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to be tough. Through her hard work and dedication, Londono has become an inspiration to teachers and students in the Marietta City School system. She is humbled that she can serve as an inspiration to teachers, students, and her community by simply achieving her goals and dreams. With a promising future well ahead of her, Londono, after high school, hopes to have a position where she will be able to have an impact on someone’s life. While in the military, she wants to be an international affairs officer in order to travel to other countries and bring peace between conflicting nations. Without a doubt, she will be traveling all over the world leaving a legacy behind and impacting other people’s lives, but among all those travels, she will never forget her home. She said, “Marietta is truly all I can remember. I do not remember anything from Colombia, but Marietta is my home, and it is unforgettable.” When it comes to providing advice for others, Londono believes teachers should always make students feel like they are part of something bigger than just themselves. Students should devote their time and dedication to activities they enjoy and soon those obligations will look less like a chore and more like a hobby. Londono’s ability to fuse her academic goals with extracurricular endeavors makes for an awesome organizational aptitude. Time after time, she has inspired teachers, students, and staff members in the Marietta City Schools system.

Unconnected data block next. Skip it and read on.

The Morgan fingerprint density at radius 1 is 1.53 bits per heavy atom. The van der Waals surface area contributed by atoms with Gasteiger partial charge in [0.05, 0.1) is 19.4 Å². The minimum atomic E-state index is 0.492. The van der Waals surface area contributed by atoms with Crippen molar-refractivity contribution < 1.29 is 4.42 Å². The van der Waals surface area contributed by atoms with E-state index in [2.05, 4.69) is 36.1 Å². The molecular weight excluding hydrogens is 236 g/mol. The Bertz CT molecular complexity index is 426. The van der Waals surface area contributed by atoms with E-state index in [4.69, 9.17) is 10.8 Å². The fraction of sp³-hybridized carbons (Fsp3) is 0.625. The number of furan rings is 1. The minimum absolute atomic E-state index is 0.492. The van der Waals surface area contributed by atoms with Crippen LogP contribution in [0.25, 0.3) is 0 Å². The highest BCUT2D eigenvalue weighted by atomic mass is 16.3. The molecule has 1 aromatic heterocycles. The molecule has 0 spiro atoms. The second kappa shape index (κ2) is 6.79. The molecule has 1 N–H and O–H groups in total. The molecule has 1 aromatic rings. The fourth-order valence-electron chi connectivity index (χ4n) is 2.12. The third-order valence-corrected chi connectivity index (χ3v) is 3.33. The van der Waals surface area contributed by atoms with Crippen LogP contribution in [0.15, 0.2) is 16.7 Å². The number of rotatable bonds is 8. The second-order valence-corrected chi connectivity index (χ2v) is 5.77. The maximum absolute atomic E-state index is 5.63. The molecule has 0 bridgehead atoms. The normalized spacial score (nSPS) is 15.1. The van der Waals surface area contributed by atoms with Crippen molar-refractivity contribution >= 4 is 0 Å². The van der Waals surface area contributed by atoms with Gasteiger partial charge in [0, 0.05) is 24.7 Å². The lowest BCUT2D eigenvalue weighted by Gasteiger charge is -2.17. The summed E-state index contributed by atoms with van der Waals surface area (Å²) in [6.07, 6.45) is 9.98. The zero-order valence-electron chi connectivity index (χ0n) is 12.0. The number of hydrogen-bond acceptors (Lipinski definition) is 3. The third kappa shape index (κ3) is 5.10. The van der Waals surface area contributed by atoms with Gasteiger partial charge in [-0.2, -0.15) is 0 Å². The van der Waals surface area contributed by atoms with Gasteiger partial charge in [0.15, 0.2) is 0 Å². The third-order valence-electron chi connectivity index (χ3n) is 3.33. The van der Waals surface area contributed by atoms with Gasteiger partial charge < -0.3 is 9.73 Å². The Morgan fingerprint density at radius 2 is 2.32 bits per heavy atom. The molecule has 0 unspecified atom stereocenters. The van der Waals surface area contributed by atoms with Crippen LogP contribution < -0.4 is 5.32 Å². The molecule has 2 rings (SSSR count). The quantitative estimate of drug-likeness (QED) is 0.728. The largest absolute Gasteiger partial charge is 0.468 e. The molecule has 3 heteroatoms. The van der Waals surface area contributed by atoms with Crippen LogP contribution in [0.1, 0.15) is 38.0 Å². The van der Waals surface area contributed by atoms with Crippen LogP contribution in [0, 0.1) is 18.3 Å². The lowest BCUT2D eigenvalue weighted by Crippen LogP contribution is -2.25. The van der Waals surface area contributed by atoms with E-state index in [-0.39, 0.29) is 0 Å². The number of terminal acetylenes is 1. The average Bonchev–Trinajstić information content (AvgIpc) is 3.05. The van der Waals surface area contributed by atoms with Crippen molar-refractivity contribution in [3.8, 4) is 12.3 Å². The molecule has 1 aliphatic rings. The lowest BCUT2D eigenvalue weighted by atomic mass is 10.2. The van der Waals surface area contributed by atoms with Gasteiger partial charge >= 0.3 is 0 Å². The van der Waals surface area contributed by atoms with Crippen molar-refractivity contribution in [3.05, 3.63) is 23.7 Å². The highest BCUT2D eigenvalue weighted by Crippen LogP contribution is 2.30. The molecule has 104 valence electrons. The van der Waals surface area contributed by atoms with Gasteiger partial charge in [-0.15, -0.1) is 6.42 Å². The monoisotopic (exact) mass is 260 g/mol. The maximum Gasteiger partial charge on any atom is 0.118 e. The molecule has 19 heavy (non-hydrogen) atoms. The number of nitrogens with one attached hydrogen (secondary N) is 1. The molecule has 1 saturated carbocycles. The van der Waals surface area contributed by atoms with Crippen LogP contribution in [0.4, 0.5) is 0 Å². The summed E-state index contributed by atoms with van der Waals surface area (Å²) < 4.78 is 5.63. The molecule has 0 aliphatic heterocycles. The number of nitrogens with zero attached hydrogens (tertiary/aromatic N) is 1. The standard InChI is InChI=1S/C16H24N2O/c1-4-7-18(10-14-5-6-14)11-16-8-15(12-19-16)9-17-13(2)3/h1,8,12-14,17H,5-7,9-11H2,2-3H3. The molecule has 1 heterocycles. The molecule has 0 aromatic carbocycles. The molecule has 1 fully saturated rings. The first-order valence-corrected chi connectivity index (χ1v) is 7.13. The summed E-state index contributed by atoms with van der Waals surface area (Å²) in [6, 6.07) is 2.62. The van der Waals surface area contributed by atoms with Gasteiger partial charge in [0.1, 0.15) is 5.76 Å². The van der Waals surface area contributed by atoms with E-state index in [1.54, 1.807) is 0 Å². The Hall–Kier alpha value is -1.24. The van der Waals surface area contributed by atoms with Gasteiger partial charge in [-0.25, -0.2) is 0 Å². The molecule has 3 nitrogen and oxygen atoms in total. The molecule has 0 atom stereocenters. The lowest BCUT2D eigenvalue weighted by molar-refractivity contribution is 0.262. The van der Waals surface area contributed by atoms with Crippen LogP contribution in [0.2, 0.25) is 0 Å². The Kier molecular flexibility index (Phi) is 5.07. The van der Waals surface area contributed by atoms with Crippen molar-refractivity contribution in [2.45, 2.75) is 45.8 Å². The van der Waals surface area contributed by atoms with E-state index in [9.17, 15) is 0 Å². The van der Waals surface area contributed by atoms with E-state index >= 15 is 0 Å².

With all she does, Juanita draws motivation from her parents, friends, teachers, and even herself. Her parents work extremely hard for her benefit, and her friends and teachers work hard in order to see her succeed. She said, “I see they work hard, so I work hard to make them proud.”

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Innovations & Inpirations Publication Marietta City Schools 250 Howard Street Marietta, GA 30060 www.marietta-city.org The Board of Education of the City of Marietta does not discriminate on the basis of race, color, religion, national origin, age, disability, or gender in its employment practices, student programs, and dealings with the public. Š Copyright 2001-2015, Marietta City Schools, 250 Howard Street, Marietta, GA 30060. All Rights Reserved. No portion of this document may be duplicated or transmitted in any form without the prior written consent of the Board of Education of the City of Marietta.

Innovations and Inspirations 2015  

Innovations & Inspirations is about highlighting instructional practices in MCS classrooms, encouraging collective accountability, seeking c...

Innovations and Inspirations 2015  

Innovations & Inspirations is about highlighting instructional practices in MCS classrooms, encouraging collective accountability, seeking c...